Friday, 27 May 2016

Global wine production

The immediately obvious questions about wine data are: who has the vineyards? and who makes the wines? The answers sometimes surprise people.

The International Organisation of Vine and Wine (OIV) has recently released the 2015 data for global wine production and trade, and these are thus the latest figures. A number of bloggers have commented on these data, notably Per Karlsson at BK Wine Magazine, from whom I have taken the data shown here.

The top 13 countries are shown in the first graph, in terms of vineyard surface area.

Top countries for vineyard area

The surprise to most people is the presence in the list of China, Turkey and Iran (whose exact data is currently uncertain, and is thus missing from the graph). However, these data refer to vineyards, not wine, and many (if not most) grapes are used for eating (both sultanas and raisins) rather than wine production. For example, in Turkey only c. 3% of the vineyards are currently used for wine production.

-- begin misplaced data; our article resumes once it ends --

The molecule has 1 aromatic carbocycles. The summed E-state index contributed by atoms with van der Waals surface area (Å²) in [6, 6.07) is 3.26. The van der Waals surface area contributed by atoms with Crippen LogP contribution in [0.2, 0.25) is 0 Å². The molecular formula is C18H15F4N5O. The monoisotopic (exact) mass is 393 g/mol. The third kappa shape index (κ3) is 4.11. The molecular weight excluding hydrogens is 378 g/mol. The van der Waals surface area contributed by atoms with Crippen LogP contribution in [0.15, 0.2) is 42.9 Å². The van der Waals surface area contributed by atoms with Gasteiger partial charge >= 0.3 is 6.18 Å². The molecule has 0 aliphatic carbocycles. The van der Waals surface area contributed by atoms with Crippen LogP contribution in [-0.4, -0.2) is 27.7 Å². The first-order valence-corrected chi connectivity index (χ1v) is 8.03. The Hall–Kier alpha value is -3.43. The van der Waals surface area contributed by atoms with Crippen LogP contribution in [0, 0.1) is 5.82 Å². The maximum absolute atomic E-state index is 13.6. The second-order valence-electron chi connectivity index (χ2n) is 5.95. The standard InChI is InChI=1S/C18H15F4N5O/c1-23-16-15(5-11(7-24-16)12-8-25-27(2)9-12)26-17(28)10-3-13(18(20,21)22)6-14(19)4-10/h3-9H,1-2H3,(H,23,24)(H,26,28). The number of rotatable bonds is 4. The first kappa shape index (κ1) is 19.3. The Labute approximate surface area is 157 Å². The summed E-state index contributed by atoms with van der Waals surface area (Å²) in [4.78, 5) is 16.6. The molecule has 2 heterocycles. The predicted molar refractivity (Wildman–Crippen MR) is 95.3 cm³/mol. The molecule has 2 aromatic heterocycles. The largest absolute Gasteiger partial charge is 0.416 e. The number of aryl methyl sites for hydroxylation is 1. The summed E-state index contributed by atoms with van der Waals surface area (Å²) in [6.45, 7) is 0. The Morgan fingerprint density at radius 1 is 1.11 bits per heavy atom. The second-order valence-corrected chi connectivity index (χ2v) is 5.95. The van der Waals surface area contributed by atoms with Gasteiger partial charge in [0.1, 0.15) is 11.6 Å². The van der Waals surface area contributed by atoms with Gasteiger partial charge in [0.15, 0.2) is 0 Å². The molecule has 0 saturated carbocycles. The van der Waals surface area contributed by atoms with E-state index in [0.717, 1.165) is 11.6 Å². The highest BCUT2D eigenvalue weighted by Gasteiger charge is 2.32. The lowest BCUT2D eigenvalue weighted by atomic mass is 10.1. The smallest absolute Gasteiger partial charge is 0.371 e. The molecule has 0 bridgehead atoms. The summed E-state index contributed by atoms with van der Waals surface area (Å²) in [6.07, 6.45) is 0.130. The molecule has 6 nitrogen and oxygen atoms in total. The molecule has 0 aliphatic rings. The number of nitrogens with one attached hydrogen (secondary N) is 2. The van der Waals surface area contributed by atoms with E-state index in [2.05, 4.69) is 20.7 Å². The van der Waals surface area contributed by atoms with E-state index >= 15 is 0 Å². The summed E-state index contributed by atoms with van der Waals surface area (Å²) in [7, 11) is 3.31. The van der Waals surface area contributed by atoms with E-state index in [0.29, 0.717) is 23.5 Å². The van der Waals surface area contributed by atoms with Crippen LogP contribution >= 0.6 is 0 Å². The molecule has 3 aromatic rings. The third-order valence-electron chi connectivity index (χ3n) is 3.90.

China has only recently over-taken France as the number-two contributor of grapes, However, while the oldest known evidence of wine-making dates back 6,000 years, in what are now Georgia and Armenia (see the map), wine-making in China dates back at least 4,500 years.

Wine map of the Middle East

The top 11 countries for current wine production are shown in the next graph.

Top countries for wine production

The change in the order of the countries shows you which ones have a large production of eating grapes, and which ones concentrate on wine production.

Indeed, we could combine the two data sets, and thus calculate who produces the most wine per vineyard area. This is shown in the third graph.


Obviously, there are differences between countries in how productive their vines are, but this graph still gives you a rough picture of who uses their grape vines for making wine. This provides a very different picture from what most people seem to expect. Even big wine-producing countries such as Spain do not use most of their vineyard area for making wine. It is the so-called New World areas who concentrate on wine production, such as South Africa, Australia, Chile, Argentina, and the USA.

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